This is a little town, but as I discovered today and again tonight with the fancy firework show that took place practically over our roof, it goes all out setting the scene for a day of festivities in honor of its patron saint, lighting the streets, putting out banners, and getting the vendors to line up along the main thoroughfares.

We walked close enough to the duomo to hear the mass finishing up inside and to see the saint being carried off on its procession (barely visible in the photo above) with a small (we're talking no more than 4 people) marching band behind it. Rather than join the masses, we decided to stop in the bar across the street from the duomo before catching up with the procession. Appetite wins out every time, and we weren't the only ones who thought so--the bar was full!

Our menu consisted of a cup of chocolate and pistachio granita with whipped cream, while I ate most of the bambino's torrone gelato, who instead seemed to prefer munching on the freshly toasted chick peas (cooked in a large cauldron filled with hot sand by a man specializing in roasted nuts) we had picked up on the way more than the cold sugary treats. Go figure!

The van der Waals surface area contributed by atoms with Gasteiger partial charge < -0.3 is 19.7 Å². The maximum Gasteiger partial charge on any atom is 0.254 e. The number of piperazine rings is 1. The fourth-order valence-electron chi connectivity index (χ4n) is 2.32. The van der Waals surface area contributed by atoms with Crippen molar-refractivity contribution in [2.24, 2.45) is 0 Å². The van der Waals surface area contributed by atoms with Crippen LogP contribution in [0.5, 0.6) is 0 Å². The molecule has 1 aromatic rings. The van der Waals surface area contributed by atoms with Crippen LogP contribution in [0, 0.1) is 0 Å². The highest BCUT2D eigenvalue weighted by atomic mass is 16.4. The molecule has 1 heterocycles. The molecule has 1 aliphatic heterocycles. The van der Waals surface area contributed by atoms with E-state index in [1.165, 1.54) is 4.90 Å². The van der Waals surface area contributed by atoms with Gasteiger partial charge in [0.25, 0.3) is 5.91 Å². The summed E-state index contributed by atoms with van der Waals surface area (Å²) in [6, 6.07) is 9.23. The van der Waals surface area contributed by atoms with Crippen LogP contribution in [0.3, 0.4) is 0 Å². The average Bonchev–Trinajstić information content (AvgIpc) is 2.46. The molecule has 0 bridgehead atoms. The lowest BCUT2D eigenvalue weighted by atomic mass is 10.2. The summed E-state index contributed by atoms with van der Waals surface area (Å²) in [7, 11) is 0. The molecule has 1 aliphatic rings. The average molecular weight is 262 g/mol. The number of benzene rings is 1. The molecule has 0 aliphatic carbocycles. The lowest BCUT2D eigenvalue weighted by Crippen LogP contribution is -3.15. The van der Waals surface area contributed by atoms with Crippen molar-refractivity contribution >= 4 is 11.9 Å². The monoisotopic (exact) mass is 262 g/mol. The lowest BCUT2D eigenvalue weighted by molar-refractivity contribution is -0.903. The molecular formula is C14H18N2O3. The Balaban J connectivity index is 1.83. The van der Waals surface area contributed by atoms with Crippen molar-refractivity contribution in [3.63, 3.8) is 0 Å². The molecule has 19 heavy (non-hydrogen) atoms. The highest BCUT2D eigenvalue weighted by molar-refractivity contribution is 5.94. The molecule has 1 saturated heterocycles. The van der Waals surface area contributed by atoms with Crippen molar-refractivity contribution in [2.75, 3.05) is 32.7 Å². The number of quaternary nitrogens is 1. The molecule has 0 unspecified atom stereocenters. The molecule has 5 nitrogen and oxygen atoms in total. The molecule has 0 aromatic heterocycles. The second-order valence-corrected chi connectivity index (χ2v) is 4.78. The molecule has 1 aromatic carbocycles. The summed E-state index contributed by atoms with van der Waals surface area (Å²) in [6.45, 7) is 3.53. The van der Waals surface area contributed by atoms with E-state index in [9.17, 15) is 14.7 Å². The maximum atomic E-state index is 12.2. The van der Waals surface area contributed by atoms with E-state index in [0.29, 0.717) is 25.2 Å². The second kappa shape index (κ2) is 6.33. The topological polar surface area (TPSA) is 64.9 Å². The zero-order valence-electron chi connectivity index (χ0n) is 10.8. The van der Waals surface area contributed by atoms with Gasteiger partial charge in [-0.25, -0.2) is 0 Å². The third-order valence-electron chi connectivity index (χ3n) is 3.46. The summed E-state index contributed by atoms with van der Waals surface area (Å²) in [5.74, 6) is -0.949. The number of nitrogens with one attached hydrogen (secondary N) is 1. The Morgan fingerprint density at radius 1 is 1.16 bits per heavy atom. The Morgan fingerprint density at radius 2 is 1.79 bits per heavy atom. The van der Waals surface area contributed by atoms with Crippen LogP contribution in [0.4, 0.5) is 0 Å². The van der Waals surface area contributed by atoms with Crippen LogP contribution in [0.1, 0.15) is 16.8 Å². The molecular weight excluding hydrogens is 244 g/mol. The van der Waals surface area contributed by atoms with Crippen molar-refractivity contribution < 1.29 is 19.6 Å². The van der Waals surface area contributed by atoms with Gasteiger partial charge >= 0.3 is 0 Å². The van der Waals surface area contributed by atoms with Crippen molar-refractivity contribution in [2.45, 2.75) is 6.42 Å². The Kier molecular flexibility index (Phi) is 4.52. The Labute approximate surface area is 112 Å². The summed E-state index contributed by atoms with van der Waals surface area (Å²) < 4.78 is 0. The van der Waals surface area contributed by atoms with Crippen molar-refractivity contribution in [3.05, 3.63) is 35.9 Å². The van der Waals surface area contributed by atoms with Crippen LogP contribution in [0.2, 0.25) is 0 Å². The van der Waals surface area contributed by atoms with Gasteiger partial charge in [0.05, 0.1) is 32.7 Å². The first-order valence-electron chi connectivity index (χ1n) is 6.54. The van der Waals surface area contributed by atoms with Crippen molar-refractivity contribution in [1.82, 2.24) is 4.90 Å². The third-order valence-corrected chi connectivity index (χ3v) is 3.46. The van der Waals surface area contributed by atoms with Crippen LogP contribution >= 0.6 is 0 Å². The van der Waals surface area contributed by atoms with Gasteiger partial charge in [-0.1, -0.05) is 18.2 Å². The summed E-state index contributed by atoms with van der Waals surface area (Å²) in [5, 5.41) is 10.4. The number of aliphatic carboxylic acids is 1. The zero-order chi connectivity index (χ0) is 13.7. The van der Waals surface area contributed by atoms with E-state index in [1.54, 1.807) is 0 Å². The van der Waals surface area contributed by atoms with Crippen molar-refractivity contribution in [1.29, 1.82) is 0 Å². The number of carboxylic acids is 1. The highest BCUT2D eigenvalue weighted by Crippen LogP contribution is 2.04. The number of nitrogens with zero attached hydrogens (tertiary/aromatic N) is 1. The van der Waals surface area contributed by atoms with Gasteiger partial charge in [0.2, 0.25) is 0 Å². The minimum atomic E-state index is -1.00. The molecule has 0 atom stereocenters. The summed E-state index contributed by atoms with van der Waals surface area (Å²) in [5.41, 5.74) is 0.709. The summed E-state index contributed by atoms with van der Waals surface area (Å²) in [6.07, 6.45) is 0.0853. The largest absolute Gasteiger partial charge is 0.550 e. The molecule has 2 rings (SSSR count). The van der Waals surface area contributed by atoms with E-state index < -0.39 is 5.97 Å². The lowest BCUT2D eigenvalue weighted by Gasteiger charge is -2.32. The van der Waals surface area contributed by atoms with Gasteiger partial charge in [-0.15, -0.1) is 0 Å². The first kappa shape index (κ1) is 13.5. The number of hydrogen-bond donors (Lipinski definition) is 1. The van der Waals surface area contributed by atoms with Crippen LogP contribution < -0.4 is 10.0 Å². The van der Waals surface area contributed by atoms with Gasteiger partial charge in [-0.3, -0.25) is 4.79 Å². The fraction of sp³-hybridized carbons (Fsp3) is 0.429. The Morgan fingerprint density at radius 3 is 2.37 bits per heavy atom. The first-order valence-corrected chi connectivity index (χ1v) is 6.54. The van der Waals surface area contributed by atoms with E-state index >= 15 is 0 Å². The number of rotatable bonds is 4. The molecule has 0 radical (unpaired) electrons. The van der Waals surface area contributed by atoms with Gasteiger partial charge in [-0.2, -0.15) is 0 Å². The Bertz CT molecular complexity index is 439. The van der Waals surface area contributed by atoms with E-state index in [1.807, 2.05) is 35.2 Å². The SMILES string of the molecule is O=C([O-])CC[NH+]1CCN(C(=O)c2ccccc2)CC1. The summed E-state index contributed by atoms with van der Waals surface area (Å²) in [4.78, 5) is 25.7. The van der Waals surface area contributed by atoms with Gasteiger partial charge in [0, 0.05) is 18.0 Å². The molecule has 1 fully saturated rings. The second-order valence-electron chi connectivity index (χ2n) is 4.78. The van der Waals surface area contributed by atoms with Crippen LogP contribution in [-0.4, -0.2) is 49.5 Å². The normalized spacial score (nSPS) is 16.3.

No more than ten minutes later we stepped back outside to find that all that remained of the procession was a confetti-strewn street and a few lingering groups of people. We followed the saint's route down the main street hoping to get a better glimpse in what I assumed to be its primary destination or maybe temporary resting spot at a secondary church just right off the main piazza. 

But this San Mauro seemed to have set the world record for the fastest procession finishing time, not to mention the procession route itself another record for being the shortest! I know, small town, small procession. But the only other procession I have witnessed is that of Catania's Sant'Agata, a huge event that lasts 24 hours, unlike this one of say 10 minutes. Needless to say, we completely missed San Mauro and the party seemed to be over almost before it had started. Not a big disappointment really, but I would have enjoyed taking some photos and our toddler was really keen on hearing more of that marching band.